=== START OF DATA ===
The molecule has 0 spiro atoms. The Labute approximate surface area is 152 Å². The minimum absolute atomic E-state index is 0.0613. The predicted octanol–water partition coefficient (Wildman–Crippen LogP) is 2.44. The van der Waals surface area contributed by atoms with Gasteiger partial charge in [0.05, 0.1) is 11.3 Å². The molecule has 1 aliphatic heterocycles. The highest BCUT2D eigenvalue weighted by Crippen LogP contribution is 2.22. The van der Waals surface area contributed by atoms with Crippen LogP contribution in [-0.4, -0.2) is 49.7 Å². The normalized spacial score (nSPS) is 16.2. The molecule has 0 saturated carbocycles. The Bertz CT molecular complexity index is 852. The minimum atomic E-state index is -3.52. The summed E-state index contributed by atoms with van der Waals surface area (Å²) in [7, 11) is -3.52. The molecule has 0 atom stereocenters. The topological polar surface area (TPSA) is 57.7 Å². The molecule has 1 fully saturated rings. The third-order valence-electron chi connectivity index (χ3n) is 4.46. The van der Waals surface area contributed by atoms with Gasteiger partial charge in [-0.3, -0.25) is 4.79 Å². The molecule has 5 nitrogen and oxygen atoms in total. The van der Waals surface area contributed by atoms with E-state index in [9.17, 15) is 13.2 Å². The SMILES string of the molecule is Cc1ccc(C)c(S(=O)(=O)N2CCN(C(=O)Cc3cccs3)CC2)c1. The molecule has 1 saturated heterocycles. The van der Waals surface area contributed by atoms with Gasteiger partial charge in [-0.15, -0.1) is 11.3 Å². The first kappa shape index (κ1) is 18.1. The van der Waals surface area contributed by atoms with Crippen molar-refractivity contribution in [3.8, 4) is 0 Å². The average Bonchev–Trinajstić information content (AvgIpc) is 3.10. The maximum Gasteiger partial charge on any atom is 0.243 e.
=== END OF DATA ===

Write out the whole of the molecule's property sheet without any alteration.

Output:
The molecule has 0 spiro atoms. The Labute approximate surface area is 152 Å². The minimum absolute atomic E-state index is 0.0613. The predicted octanol–water partition coefficient (Wildman–Crippen LogP) is 2.44. The van der Waals surface area contributed by atoms with Gasteiger partial charge in [0.05, 0.1) is 11.3 Å². The molecule has 1 aliphatic heterocycles. The highest BCUT2D eigenvalue weighted by Crippen LogP contribution is 2.22. The van der Waals surface area contributed by atoms with Crippen LogP contribution in [-0.4, -0.2) is 49.7 Å². The normalized spacial score (nSPS) is 16.2. The molecule has 0 saturated carbocycles. The Bertz CT molecular complexity index is 852. The minimum atomic E-state index is -3.52. The summed E-state index contributed by atoms with van der Waals surface area (Å²) in [7, 11) is -3.52. The molecule has 0 atom stereocenters. The topological polar surface area (TPSA) is 57.7 Å². The molecule has 1 fully saturated rings. The third-order valence-electron chi connectivity index (χ3n) is 4.46. The van der Waals surface area contributed by atoms with Gasteiger partial charge in [-0.3, -0.25) is 4.79 Å². The molecule has 5 nitrogen and oxygen atoms in total. The van der Waals surface area contributed by atoms with E-state index in [9.17, 15) is 13.2 Å². The SMILES string of the molecule is Cc1ccc(C)c(S(=O)(=O)N2CCN(C(=O)Cc3cccs3)CC2)c1. The molecule has 1 saturated heterocycles. The van der Waals surface area contributed by atoms with Gasteiger partial charge in [-0.15, -0.1) is 11.3 Å². The first kappa shape index (κ1) is 18.1. The van der Waals surface area contributed by atoms with Crippen molar-refractivity contribution in [3.8, 4) is 0 Å². The average Bonchev–Trinajstić information content (AvgIpc) is 3.10. The maximum Gasteiger partial charge on any atom is 0.243 e.